They both studied different ideas, and preached different views about how our mind functioned. While Maslow focused on the humanistic aspect of our personality, Jung focused on the psychoanalytic aspect. However, they were both inspired by two great people. Carl Jung was deeply influenced by Sigmund Freud who happens to be the father of psychoanalysis. Though he dismissed Freudian theory that stated that human personality was defined by their sexual drive and desires, he established that we have 2 states of unconscious.
Perception and Causes of Psychopathology By: Josiah Wilkerson PSYCH/650 October 30, 2014 Mary MC Greevy Perception and Causes of Psychopathology Psychopathology, what is it really? This paper will go into what psychopathology is and what causes it. There will be a brief overview of how culture is determining factor toward the expression of psychopathology. Following the brief overview will be an examination of the causes of psychopathology by using bio-psychosocial or the diathesis stress models. Concluding this paper will be an explanation of the changes in society’s perception of psychopathology as a function of historical time period.
PSYCHODYNAMIC THEO Psychodynamic Theories Mike Smith, Christine Smith, Arvan Thompson, Marcy Rigsby PSY/405 Dr. Dave Brueshoff October 17, 2011 Psychodynamic Theories The first psychoanalytic theory was conceived by Sigmund Freud (Meyers, 2007). This was the basis for what we have today regarding psychodynamic personality theories. Sigmund Freud’s contribution to this theory includes his thoughts on the stages of psychosexual development, conscious and unconscious minds, and defense mechanisms. This made way for other great psychologists to offer contributions to psychodynamic personality theories, like Alfred Adler’s individual psychological theory, Melanie Klein’s object relations theory, Carl Jung’s analytical psychology theory, and finally, Karen Horney’s psychoanalytic social theory. In this analysis we will look at two specific parts of analyzing psychodynamic theories.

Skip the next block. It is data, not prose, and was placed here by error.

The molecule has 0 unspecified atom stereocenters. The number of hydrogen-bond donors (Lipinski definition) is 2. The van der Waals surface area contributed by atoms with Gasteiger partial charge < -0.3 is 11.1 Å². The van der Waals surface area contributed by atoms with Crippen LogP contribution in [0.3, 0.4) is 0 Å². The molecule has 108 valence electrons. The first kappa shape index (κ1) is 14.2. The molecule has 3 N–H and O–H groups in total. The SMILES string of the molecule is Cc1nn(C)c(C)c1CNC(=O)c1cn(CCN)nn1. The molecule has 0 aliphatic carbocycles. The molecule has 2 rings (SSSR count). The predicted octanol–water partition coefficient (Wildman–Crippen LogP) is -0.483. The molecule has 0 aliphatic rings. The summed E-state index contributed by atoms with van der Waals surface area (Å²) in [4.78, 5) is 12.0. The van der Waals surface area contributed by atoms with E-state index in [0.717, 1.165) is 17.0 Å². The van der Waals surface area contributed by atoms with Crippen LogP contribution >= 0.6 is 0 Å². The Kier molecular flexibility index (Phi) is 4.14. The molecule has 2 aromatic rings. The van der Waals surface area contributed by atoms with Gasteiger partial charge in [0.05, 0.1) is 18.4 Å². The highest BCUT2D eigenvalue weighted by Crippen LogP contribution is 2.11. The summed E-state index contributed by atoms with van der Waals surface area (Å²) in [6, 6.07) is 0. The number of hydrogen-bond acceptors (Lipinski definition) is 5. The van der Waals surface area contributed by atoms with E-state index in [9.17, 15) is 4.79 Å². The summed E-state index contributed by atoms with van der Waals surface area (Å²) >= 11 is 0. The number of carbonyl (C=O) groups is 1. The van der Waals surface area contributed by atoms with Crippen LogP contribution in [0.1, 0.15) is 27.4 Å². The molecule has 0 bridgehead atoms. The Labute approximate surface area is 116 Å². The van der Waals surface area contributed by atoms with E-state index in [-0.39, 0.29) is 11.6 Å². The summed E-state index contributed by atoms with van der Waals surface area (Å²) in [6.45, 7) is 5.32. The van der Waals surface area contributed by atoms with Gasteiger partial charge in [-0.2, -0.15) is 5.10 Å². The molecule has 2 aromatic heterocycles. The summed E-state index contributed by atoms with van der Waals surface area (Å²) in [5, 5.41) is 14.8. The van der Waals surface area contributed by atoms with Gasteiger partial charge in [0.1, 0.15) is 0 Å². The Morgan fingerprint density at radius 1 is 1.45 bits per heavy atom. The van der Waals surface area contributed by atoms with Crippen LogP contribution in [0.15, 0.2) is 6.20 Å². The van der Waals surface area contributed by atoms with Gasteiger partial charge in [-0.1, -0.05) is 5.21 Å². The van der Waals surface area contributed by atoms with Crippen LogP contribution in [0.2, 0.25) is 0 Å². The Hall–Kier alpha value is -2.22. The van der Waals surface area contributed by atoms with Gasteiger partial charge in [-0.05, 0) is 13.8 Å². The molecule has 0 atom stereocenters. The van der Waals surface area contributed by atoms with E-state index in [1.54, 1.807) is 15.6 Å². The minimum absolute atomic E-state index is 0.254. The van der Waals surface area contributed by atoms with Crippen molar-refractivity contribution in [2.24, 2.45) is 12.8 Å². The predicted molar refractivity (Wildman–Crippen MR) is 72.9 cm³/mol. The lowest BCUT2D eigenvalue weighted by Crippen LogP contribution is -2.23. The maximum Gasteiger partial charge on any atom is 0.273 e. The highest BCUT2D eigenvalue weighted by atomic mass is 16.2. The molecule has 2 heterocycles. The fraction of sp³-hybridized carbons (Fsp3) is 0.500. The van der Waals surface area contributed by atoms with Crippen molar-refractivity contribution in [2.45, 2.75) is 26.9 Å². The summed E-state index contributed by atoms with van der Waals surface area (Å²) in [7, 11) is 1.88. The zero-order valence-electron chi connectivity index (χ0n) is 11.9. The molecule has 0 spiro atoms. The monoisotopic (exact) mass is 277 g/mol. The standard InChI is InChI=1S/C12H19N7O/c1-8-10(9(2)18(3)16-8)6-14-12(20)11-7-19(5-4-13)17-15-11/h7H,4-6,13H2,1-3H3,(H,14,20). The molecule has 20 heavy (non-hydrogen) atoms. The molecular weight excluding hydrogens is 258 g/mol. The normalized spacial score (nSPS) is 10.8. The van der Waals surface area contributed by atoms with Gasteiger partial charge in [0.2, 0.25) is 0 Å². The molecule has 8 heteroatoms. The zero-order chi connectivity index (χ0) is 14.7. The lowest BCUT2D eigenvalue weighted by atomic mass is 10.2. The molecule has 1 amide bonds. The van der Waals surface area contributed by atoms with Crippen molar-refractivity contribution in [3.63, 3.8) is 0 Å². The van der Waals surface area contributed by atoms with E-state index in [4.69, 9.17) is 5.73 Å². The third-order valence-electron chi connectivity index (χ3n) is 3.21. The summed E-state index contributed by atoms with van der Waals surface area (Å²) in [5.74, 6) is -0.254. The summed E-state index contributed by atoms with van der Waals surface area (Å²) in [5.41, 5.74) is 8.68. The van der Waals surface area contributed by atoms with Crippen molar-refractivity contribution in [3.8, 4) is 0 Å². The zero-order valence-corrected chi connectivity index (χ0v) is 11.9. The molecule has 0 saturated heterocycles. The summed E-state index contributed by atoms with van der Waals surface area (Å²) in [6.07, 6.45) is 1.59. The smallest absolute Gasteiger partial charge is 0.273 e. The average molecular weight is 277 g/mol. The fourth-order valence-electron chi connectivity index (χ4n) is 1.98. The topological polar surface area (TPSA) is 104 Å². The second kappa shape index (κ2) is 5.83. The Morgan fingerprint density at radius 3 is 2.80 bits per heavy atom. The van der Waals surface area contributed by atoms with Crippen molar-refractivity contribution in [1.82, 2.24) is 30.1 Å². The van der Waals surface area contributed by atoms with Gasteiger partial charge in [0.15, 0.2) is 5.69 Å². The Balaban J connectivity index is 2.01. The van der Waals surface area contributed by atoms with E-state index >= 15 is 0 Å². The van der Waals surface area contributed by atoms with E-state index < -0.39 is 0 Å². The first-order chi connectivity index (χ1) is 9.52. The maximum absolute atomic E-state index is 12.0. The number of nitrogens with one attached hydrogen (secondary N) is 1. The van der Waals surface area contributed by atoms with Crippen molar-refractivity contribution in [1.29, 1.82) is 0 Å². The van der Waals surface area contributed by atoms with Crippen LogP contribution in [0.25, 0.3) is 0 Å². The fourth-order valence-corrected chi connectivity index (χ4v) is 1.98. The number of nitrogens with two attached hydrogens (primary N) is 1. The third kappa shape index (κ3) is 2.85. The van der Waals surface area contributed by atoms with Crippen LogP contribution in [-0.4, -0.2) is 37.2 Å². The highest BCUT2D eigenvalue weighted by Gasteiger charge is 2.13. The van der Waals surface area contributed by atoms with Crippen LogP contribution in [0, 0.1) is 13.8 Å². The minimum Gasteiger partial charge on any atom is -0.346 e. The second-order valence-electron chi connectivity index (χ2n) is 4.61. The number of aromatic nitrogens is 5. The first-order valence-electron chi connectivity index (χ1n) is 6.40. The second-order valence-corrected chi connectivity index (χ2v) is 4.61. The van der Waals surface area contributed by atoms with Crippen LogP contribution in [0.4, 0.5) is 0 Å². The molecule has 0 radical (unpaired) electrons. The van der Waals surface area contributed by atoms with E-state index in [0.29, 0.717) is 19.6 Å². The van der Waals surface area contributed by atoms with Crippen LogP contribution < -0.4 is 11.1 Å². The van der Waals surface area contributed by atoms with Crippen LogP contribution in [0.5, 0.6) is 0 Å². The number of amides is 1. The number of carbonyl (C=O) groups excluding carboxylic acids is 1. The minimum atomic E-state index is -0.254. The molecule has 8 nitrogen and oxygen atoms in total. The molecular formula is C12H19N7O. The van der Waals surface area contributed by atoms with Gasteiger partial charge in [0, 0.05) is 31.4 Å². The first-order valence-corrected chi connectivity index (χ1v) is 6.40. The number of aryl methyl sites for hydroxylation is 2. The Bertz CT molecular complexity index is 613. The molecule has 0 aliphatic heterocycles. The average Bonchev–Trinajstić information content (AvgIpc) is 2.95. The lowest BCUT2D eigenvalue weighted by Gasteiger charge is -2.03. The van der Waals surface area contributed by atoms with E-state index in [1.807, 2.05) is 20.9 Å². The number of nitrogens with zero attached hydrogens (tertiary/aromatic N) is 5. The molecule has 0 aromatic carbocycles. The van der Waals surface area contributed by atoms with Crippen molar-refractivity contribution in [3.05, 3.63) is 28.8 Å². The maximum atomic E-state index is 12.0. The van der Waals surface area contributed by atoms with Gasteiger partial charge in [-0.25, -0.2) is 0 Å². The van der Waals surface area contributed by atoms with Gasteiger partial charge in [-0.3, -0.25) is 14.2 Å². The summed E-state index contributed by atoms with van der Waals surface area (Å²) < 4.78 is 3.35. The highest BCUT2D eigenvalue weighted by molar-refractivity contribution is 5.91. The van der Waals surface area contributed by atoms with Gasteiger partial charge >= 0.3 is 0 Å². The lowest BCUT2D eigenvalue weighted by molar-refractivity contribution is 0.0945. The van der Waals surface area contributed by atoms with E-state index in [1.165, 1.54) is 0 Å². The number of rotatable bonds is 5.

Evaluate 3 Approaches to treating Mental Disorders: Psychodynamic, Biological and Behavioural Approach. When looking at the treatment of people with mental health issues there have been various methods tried, some having limited success and some having long term success, in this essay I shall discuss the three listed in the title along with the benefits and weaknesses of each. Psychodynamic Approach: The concept of the psychodynamic approach is to explain behaviour in terms of the forces that drive it. The best known example of this approach is Freud’s theory of personality, although there are many other psychodynamic theories based on Freud’s ideas. Sigmund Freud was the ﬁrst to challenge the view that mental disorders were caused by physical illness and proposed that psychological factors were responsible for the illness.